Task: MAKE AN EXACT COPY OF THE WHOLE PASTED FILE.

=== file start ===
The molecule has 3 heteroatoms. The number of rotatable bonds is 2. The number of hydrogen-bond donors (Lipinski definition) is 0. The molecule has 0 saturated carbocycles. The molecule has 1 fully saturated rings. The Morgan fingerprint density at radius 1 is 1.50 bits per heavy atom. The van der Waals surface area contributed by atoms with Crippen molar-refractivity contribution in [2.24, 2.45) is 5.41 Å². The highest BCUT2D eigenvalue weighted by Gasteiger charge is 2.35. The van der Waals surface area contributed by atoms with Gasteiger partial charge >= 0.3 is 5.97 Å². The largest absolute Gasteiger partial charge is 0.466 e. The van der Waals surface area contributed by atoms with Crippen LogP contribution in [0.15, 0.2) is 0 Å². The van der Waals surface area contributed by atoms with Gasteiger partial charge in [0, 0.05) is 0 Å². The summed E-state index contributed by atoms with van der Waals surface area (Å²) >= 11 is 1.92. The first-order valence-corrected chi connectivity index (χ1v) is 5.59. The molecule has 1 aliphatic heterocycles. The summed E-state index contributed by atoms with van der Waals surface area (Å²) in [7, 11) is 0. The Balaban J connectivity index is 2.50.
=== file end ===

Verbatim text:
The molecule has 3 heteroatoms. The number of rotatable bonds is 2. The number of hydrogen-bond donors (Lipinski definition) is 0. The molecule has 0 saturated carbocycles. The molecule has 1 fully saturated rings. The Morgan fingerprint density at radius 1 is 1.50 bits per heavy atom. The van der Waals surface area contributed by atoms with Crippen molar-refractivity contribution in [2.24, 2.45) is 5.41 Å². The highest BCUT2D eigenvalue weighted by Gasteiger charge is 2.35. The van der Waals surface area contributed by atoms with Gasteiger partial charge >= 0.3 is 5.97 Å². The largest absolute Gasteiger partial charge is 0.466 e. The van der Waals surface area contributed by atoms with Crippen LogP contribution in [0.15, 0.2) is 0 Å². The van der Waals surface area contributed by atoms with Gasteiger partial charge in [0, 0.05) is 0 Å². The summed E-state index contributed by atoms with van der Waals surface area (Å²) >= 11 is 1.92. The first-order valence-corrected chi connectivity index (χ1v) is 5.59. The molecule has 1 aliphatic heterocycles. The summed E-state index contributed by atoms with van der Waals surface area (Å²) in [7, 11) is 0. The Balaban J connectivity index is 2.50.